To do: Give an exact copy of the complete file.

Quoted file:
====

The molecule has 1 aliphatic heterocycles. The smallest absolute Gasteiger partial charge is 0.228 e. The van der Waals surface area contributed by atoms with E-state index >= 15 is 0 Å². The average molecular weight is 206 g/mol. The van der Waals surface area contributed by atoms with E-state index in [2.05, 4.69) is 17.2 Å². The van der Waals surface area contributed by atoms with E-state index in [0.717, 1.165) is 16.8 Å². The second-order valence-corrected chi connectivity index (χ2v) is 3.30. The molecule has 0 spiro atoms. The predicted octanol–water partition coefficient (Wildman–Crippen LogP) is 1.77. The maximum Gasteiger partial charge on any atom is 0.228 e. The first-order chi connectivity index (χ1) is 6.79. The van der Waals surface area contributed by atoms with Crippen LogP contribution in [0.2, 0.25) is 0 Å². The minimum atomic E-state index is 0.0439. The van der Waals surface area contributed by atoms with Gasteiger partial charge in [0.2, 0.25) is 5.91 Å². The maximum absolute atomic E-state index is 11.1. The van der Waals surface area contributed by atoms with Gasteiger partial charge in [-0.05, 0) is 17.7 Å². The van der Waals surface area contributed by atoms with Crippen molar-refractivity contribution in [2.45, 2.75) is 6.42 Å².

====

The molecule has 1 aliphatic heterocycles. The smallest absolute Gasteiger partial charge is 0.228 e. The van der Waals surface area contributed by atoms with E-state index >= 15 is 0 Å². The average molecular weight is 206 g/mol. The van der Waals surface area contributed by atoms with E-state index in [2.05, 4.69) is 17.2 Å². The van der Waals surface area contributed by atoms with E-state index in [0.717, 1.165) is 16.8 Å². The second-order valence-corrected chi connectivity index (χ2v) is 3.30. The molecule has 0 spiro atoms. The predicted octanol–water partition coefficient (Wildman–Crippen LogP) is 1.77. The maximum Gasteiger partial charge on any atom is 0.228 e. The first-order chi connectivity index (χ1) is 6.79. The van der Waals surface area contributed by atoms with Crippen LogP contribution in [0.2, 0.25) is 0 Å². The minimum atomic E-state index is 0.0439. The van der Waals surface area contributed by atoms with Gasteiger partial charge in [0.2, 0.25) is 5.91 Å². The maximum absolute atomic E-state index is 11.1. The van der Waals surface area contributed by atoms with Gasteiger partial charge in [-0.05, 0) is 17.7 Å². The van der Waals surface area contributed by atoms with Crippen molar-refractivity contribution in [2.45, 2.75) is 6.42 Å².